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New Hampshire was the first clean test for the Democratic candidates. Here’s an analysis of the results, and what they mean for the race.CreditCredit…Chang W. Lee/The New York Times

That was not great news for Senator Elizabeth Warren of Massachusetts, who placed fourth with less than 10 percent of the vote. And the results were very bad for former Vice President Joseph R. Biden Jr., who finished fifth.

We regret to inform you that we still don’t know who won the Iowa caucuses.

Every precinct has reported its results, and they show Mr. Buttigieg with the slightest of leads over Mr. Sanders in the state delegate equivalent count. But both campaigns requested partial recanvasses this week based on irregularities and miscalculations in specific precincts, and the Iowa Democratic Party agreed to check the numbers.

If the errors Mr. Sanders’s campaign reported were all verified, he would net about six state delegate equivalents, which would move him into first place. That would earn him the one extra national delegate reserved for the statewide winner. But if the errors Mr. Buttigieg’s campaign reported were all verified, he would expand his lead over Mr. Sanders by about 14 state delegate equivalents.

As recriminations continued to fly, Troy Price, the chairman of the Iowa Democratic Party, announced his resignation on Wednesday. The party will choose an interim leader this weekend.



‘I Am Suspending My Campaign,’ Yang Says

“I am the math guy, and it is clear tonight from the numbers that we are not going to win this race,” said Andrew Yang, an entrepreneur with no political experience, as he ended his bid for the Democratic nomination on Tuesday night in New Hampshire.

“You know, I am the math guy, and it is clear tonight from the numbers that we are not going to win this race. I am not someone who wants to accept donations and support in a race that we will not win. And so tonight, I am announcing I am suspending my campaign for president.” From crowd: “Aww.” “We love you, Andrew!” “I, I love you too. Thank you, New Hampshire.” “We’ll be back soon. In the meantime, though, thank you all, God bless you, and God bless the United States of America. Thank you for everything. Thank you so much. Thank you.” [music]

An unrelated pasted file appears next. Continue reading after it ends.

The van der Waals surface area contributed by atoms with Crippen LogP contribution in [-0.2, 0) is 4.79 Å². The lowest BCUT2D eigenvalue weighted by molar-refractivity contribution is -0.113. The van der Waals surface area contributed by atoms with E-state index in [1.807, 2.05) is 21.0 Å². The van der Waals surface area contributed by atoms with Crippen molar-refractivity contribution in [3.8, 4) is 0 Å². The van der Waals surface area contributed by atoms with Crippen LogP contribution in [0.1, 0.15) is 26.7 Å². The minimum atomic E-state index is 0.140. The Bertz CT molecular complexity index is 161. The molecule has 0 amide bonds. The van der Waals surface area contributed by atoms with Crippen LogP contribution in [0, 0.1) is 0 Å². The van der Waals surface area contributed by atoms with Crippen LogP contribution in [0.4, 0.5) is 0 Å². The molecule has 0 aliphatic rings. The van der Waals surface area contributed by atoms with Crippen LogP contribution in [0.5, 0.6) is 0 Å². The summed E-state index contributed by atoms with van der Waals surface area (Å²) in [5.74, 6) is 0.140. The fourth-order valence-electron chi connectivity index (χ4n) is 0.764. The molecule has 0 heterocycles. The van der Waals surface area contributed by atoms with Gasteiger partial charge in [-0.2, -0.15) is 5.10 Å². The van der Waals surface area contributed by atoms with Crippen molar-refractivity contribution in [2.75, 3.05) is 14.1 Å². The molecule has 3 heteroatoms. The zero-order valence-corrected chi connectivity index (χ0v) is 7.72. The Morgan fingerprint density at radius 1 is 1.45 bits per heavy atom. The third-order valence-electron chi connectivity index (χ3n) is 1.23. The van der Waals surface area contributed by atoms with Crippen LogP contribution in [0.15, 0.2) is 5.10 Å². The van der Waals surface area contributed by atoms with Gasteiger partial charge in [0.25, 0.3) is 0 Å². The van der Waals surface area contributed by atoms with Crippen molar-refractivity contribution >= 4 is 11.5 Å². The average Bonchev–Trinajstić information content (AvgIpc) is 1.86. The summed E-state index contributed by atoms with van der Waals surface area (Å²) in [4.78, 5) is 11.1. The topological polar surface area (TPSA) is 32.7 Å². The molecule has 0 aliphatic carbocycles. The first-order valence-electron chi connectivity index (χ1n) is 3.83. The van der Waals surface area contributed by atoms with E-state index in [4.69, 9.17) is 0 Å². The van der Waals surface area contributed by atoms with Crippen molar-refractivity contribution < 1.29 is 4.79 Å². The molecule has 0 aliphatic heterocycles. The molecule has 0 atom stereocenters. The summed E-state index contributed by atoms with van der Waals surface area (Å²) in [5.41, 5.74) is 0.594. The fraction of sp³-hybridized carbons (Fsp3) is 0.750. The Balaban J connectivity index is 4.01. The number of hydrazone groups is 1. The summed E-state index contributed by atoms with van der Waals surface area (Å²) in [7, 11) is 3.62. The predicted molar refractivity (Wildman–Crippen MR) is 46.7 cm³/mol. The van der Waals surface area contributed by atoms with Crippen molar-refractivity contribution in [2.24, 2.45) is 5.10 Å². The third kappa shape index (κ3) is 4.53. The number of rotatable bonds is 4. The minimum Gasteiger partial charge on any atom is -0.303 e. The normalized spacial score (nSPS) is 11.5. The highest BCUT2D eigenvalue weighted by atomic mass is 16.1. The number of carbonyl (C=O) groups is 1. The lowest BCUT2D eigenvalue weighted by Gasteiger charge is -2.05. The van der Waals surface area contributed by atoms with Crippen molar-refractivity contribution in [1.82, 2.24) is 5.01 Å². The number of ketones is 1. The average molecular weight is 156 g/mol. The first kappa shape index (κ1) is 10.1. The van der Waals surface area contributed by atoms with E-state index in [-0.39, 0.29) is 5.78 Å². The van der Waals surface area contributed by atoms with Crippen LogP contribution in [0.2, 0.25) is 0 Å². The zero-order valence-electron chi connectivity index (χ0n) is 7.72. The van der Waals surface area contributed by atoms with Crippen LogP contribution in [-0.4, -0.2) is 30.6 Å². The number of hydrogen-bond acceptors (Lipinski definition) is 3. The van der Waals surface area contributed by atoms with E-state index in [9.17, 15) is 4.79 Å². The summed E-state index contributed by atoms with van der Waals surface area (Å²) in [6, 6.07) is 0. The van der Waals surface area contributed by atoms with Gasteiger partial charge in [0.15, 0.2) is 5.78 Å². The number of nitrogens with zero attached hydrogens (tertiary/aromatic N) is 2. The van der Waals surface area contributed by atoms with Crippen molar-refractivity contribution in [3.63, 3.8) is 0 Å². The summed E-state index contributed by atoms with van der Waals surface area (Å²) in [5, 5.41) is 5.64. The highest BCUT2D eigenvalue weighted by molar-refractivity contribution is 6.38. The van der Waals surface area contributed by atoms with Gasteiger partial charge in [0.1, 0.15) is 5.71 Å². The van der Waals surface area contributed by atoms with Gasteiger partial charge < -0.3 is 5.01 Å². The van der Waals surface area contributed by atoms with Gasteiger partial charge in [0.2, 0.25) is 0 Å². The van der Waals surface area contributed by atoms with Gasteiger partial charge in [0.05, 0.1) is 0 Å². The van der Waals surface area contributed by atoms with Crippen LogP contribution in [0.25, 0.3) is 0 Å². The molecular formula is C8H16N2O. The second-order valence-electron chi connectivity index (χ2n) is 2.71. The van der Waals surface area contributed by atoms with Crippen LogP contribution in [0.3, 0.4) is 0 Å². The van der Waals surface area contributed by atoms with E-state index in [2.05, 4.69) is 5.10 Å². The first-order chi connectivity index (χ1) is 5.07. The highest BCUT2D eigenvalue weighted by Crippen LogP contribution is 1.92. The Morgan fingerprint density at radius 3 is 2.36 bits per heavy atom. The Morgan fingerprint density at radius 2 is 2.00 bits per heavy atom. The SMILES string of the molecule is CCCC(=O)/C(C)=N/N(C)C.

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“I am the math guy, and it is clear tonight from the numbers that we are not going to win this race,” said Andrew Yang, an entrepreneur with no political experience, as he ended his bid for the Democratic nomination on Tuesday night in New Hampshire.CreditCredit…Todd Heisler/The New York Times

Three candidates ended their campaigns after dismal finishes in New Hampshire: the entrepreneur Andrew Yang (2.8 percent of the vote), former Gov. Deval Patrick of Massachusetts (0.4 percent) and Senator Michael Bennet of Colorado (0.3 percent).

There are now “only” eight candidates in the Democratic race. That is a huge post-New Hampshire field by any historical standard, but compared with the 24-person free-for-all we had a few months ago, it’s luxuriously manageable.

Former Mayor Michael R. Bloomberg of New York City faced a barrage of criticism this week after two sets of old remarks resurfaced.

The first recording, which was posted on Twitter on Monday, was from a 2015 appearance Mr. Bloomberg made at the Aspen Institute. In the clip, he staunchly defended stop-and-frisk policing, a tactic that his mayoral administration used disproportionately against black men and Latinos, and that he apologized for only on the eve of his presidential campaign.